Had she been born into different circumstances, I have no doubt that my mother, Esther Leno, could have given Ruth Bader Ginsburg a good run at being the first Jewish woman appointed to the U.S. Supreme Court. With an uncommon intellect, tireless energy and a heightened sense of social justice, her possibilities could have been endless with the benefit of a professional education. When she married in 1947, she enthusiastically embraced her expectations of motherhood and her dominion of the family home. Memories of my early years are bathed in loving attention. Being an only son definitely had its benefits.
To come out was to announce to the world that one was a mentally ill outlaw. No wonder this was challenging to my parents.
In 1969, I came out as an 18-year-old gay man—a Stonewall baby. Back then, being gay was still considered a mental disorder by the American Psychiatric Association and consensual relationships between two adults of the same gender were felonies in every state of this country. Laws prohibiting discrimination in housing and employment based on sexual orientation were yet decades away. Not surprisingly, coming out was a rather lonely and frightening experience. To do so was to announce to the world that one was a mentally ill outlaw. No wonder this was challenging to my parents.
And yet, my mother’s love never wavered. Though with no familiarity with the subject matter and no gay friends, through it all I remember her strong presence. Often awkward in her communications and her discomfort with the facts before her, Esther’s resolute support was constant. In many of my darkest hours and most vulnerable days, her message to me was always the same: “Love yourself as I love you. If you do, there will be absolutely nothing that you will not be able to accomplish or attain.” Powerful words and an empowering sentiment.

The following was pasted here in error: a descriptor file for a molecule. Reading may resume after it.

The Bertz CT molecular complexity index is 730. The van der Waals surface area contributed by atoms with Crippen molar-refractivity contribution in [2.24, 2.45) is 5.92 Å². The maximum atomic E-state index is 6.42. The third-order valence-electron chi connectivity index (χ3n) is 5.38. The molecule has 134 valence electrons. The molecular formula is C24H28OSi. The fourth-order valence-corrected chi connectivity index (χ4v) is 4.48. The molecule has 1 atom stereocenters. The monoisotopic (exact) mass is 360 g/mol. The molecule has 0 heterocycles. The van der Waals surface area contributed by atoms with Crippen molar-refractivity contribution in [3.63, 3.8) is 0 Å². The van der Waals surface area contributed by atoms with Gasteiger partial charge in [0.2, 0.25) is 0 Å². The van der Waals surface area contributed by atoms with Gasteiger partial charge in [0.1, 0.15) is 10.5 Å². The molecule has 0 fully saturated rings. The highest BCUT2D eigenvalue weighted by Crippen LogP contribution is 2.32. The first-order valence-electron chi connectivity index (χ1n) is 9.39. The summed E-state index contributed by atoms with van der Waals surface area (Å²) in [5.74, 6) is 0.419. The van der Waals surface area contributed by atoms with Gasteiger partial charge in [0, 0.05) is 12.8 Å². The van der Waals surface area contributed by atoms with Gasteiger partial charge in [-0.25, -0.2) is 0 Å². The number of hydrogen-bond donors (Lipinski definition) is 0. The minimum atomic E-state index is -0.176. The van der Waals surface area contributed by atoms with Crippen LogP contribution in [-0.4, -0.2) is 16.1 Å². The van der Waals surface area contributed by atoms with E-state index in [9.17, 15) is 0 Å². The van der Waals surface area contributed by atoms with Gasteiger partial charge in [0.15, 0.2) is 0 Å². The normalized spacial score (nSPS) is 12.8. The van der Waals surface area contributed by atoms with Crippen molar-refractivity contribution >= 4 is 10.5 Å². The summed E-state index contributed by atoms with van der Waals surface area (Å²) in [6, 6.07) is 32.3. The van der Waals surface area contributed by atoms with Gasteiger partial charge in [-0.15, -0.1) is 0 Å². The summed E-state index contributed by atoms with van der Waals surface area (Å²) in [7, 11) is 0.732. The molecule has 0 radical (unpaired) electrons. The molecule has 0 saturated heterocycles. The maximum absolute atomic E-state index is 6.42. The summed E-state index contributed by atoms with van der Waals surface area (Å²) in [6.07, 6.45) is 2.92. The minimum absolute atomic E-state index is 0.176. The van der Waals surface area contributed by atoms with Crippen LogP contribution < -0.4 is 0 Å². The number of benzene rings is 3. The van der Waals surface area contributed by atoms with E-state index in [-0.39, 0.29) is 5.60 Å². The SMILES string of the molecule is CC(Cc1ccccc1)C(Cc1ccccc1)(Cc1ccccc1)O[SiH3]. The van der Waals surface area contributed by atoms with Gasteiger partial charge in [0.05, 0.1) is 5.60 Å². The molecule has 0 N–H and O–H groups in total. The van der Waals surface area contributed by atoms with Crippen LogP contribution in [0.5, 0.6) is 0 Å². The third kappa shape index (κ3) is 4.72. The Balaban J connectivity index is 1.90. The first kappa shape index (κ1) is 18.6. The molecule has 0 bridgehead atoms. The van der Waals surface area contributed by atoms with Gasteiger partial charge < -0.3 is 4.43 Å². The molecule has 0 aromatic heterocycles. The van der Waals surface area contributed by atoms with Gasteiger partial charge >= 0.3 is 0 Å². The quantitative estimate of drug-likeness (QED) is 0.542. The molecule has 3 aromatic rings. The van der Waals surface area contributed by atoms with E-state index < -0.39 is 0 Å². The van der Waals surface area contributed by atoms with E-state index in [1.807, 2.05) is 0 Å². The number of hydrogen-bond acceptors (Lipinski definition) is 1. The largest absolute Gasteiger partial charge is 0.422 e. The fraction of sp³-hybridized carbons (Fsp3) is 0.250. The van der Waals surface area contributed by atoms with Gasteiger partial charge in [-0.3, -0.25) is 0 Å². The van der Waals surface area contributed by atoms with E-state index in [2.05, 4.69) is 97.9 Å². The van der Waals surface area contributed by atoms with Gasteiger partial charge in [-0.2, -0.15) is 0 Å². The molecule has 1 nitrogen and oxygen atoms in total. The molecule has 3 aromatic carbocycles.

Mainstream acceptance of LGBTQ rights seemed unrealistic and same-sex marriage seemed like an impossible dream. Mentally ill and outlaw gay boys had no right to imagine they could ever march openly in a parade celebrating LGBTQ identity, let alone grow up to be state senators. And this one certainly did not. But so many decades later with the world a very different place, Esther’s clarity and vision allowed her to deliver just the right message to a young man so in need of validation.
Mark Leno has served his constituents as a member of the San Francisco Board of Supervisors, the California State Assembly, and the California State Senate. He recently announced his candidacy for mayor of San Francisco in the 2019 election. markleno.com